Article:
# Bolzano-Weierstrass Theorem

## Contents

## Theorem

Every bounded sequence of real numbers has a convergent subsequence.

### General Form

Every infinite bounded space in a real Euclidean space has at least one limit point.

## Proof 1

Let $\left \langle {x_n} \right \rangle$ be a bounded sequence in $\R$.

By the Peak Point Lemma, $\left \langle {x_n} \right \rangle$ has a monotone subsequence $\left \langle {x_{n_r}} \right \rangle$.

Since $\left \langle {x_n} \right \rangle$ is bounded, so is $\left \langle {x_{n_r}} \right \rangle$.

Hence, by the Monotone Convergence Theorem (Real Analysis), the result follows.

$\blacksquare$

## Proof 2

Let $\left \langle {x_n} \right \rangle_{n \in \N}$ be a bounded sequence in $\R$.

By definition there are real numbers $c, C \in \R$ such that $c < x_n < C$.

Then at least one of the sets:

- $\left\{{x_n : c < x_n < \dfrac{c + C} 2 }\right\}, \left\{{x_n : \dfrac{c + C} 2 < x_n < C }\right\}, \left\{{x_n : x_n = \dfrac{c + C} 2 }\right\}$

contains infinitely many elements.

If the set $\left\{{x_n : x_n = \dfrac{c + C} 2 }\right\}$ is infinite there's nothing to prove.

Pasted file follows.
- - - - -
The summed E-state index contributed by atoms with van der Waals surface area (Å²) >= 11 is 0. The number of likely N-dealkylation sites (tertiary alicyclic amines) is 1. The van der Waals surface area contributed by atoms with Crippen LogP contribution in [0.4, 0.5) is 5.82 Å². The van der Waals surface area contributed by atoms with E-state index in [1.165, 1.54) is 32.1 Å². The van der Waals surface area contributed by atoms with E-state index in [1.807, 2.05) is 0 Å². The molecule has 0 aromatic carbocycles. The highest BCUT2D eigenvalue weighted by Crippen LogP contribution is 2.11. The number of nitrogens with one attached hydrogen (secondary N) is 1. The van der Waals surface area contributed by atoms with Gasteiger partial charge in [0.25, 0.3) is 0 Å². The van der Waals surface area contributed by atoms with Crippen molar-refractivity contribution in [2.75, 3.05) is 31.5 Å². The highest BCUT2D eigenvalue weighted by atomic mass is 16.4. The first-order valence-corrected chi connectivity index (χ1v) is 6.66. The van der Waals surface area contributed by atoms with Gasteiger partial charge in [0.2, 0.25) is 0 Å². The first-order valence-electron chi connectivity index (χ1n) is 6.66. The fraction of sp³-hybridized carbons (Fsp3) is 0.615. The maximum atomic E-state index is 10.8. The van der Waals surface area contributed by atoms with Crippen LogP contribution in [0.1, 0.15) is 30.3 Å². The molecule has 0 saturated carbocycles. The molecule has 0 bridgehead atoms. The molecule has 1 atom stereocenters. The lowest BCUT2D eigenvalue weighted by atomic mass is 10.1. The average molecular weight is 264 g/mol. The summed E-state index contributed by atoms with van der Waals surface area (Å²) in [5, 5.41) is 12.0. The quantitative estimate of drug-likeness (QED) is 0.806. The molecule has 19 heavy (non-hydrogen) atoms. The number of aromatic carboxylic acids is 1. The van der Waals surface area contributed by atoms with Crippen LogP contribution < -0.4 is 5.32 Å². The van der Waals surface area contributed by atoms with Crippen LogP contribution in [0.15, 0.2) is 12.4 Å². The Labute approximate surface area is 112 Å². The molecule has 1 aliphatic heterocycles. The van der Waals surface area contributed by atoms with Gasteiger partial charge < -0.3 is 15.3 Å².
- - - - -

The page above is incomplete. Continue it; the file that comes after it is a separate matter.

If this is not the case, choose the first element from the infinite set, say $x_{k_1}$.

Repeat this process for $\left \langle {x_n} \right \rangle_{n > k_1}$.

As a result we obtain subsequence $\left \langle {x_{k_n}} \right \rangle_{n \in \N}$.

By construction $\left \langle {x_{k_n}} \right \rangle_{n \in \N}$ is a Cauchy sequence and therefore converges.

$\blacksquare$

## Also see

## Source of Name

This entry was named for Bernhard Bolzano and Karl Weierstrass.

## Historical Note

The Bolzano-Weierstrass Theorem is a crucial property of the real numbers discovered independently by both Bernhard Bolzano and Karl Weierstrass during their work on putting real analysis on a rigorous logical footing.

It was originally referred to as **Weierstrass's Theorem** until Bolzano's thesis on the subject was rediscovered.

## Sources

- 1962: Bert Mendelson:
*Introduction to Topology*... (previous) ... (next): $\S 2.5$: Limits: Exercise $5$